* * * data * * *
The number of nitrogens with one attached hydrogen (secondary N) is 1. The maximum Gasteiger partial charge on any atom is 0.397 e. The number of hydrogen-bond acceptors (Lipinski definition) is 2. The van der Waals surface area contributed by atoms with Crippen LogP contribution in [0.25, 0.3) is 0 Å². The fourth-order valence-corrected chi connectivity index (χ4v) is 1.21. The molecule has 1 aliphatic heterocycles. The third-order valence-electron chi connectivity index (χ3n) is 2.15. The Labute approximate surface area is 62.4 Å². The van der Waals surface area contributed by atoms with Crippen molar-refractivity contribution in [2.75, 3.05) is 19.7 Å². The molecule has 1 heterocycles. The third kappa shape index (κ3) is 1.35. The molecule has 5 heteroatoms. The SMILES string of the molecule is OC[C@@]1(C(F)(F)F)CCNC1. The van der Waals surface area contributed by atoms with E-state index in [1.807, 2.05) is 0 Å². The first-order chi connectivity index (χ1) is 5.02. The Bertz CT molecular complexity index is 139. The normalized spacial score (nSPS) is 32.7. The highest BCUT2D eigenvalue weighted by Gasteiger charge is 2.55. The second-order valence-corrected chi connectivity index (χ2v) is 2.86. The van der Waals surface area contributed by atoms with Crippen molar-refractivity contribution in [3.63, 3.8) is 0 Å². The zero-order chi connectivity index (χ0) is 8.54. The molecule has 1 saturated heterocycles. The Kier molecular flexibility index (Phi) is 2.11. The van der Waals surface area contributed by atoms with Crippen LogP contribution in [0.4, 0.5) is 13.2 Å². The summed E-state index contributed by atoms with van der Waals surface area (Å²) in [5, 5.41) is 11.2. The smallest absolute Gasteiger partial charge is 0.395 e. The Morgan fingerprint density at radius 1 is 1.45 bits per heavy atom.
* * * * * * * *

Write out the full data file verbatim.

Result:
The number of nitrogens with one attached hydrogen (secondary N) is 1. The maximum Gasteiger partial charge on any atom is 0.397 e. The number of hydrogen-bond acceptors (Lipinski definition) is 2. The van der Waals surface area contributed by atoms with Crippen LogP contribution in [0.25, 0.3) is 0 Å². The fourth-order valence-corrected chi connectivity index (χ4v) is 1.21. The molecule has 1 aliphatic heterocycles. The third-order valence-electron chi connectivity index (χ3n) is 2.15. The Labute approximate surface area is 62.4 Å². The van der Waals surface area contributed by atoms with Crippen molar-refractivity contribution in [2.75, 3.05) is 19.7 Å². The molecule has 1 heterocycles. The third kappa shape index (κ3) is 1.35. The molecule has 5 heteroatoms. The SMILES string of the molecule is OC[C@@]1(C(F)(F)F)CCNC1. The van der Waals surface area contributed by atoms with E-state index in [1.807, 2.05) is 0 Å². The first-order chi connectivity index (χ1) is 5.02. The Bertz CT molecular complexity index is 139. The normalized spacial score (nSPS) is 32.7. The highest BCUT2D eigenvalue weighted by Gasteiger charge is 2.55. The second-order valence-corrected chi connectivity index (χ2v) is 2.86. The van der Waals surface area contributed by atoms with Crippen molar-refractivity contribution in [3.63, 3.8) is 0 Å². The zero-order chi connectivity index (χ0) is 8.54. The molecule has 1 saturated heterocycles. The Kier molecular flexibility index (Phi) is 2.11. The van der Waals surface area contributed by atoms with Crippen LogP contribution in [0.4, 0.5) is 13.2 Å². The summed E-state index contributed by atoms with van der Waals surface area (Å²) in [5, 5.41) is 11.2. The smallest absolute Gasteiger partial charge is 0.395 e. The Morgan fingerprint density at radius 1 is 1.45 bits per heavy atom.